Performance characteristics of dedicated molecular breast imaging systems at low doses

Authors


Abstract

Purpose:

The purpose of this study was to compare the system performance characteristics and lesion detection capability of two molecular breast imaging (MBI) systems: a multicrystal sodium iodide (NaI)-based single-head system and a cadmium zinc telluride (CZT)-based dual-head system at low administered doses (150–300 MBq) of Tc-99m sestamibi.

Methods:

System performance characteristics including count sensitivity, uniformity, energy resolution, and spatial resolution were measured using standard NEMA methods, or a modified version thereof in cases where the standard NEMA protocol could not be applied. A contrast-detail phantom with 48 lesions at varying depths from the collimator surface was used to assess lesion contrast-to-noise-ratio (CNR) using background count densities comparable to those observed in patient studies performed with administered doses of 150 MBq Tc-99m sestamibi. Lesions with CNR >3 were deemed to be detectable. Thirty patients undergoing MBI examinations with administered doses of 150–300 MBq were scanned for an additional view on the pixelated NaI system. CNR was calculated for lesions observed on patient images. Background count densities of patient images were measured and compared between the two systems.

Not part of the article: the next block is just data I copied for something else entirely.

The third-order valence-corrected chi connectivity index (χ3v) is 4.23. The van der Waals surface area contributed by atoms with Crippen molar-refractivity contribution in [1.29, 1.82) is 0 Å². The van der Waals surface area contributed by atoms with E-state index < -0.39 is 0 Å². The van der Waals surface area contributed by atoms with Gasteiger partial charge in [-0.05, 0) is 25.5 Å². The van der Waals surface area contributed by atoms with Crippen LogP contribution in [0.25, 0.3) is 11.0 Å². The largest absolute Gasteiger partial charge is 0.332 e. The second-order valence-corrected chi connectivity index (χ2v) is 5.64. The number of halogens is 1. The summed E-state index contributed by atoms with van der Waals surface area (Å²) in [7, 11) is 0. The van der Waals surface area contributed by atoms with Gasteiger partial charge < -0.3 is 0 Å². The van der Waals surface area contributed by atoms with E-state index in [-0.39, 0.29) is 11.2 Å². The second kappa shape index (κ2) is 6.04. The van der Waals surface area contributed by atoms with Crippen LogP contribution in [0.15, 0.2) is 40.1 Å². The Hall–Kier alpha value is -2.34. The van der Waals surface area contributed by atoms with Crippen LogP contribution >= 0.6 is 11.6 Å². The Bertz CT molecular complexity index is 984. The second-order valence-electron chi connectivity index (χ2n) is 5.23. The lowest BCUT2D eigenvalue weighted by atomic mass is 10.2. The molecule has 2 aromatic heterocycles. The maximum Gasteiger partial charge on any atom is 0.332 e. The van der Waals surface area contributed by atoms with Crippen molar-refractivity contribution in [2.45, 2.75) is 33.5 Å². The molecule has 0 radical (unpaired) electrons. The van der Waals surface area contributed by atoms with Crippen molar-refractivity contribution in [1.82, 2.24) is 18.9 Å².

Results:

Over the central field of view, integral and differential uniformity were 6.1% and 4.2%, respectively, for the pixelated NaI system, and 3.8% and 2.7%, respectively, for the CZT system. Count sensitivity was 10.8 kcts/min/MBq for the NaI system and 32.9 kcts/min/MBq for the CZT system. Energy resolution was 13.5% on the pixelated NaI system and 4.5% on the CZT system. Spatial resolution (full-width at half-maximum) for the pixelated NaI detector was 4.2 mm at a distance of 1.2 cm from the collimator and 5.2 mm at 3.1 cm. Spatial resolution of a single CZT detector was 2.9 mm at a distance of 1.2 cm from the collimator and 4.7 mm at 3.1 cm. Effective spatial resolution obtained with dual-head CZT was below 4.7 mm throughout a simulated breast thickness of 6 cm. From contrast-detail phantom images of lesions at distances of 1.5–4.5 cm from the collimator face, the CZT system detected 124 of 144 (86%) of lesions compared to 97 of 144 (67%) with the NaI system. In patient studies, from comparison of the same view with both systems, a total of 7 breast lesions were identified on CZT system in seven patients, and 4 of 7 (57%) were detected on NaI system. Patient image background count densities on the CZT system were on average 3.4 times higher than those on the NaI system.

Conclusions:

The CZT system demonstrated better uniformity, count sensitivity, spatial resolution, energy resolution, and lesion detection in phantom and patient studies compared to the NaI system. At administered doses of 150–300 MBq Tc-99m sestamibi, patient results obtained with CZT systems may not be directly translatable to NaI systems.

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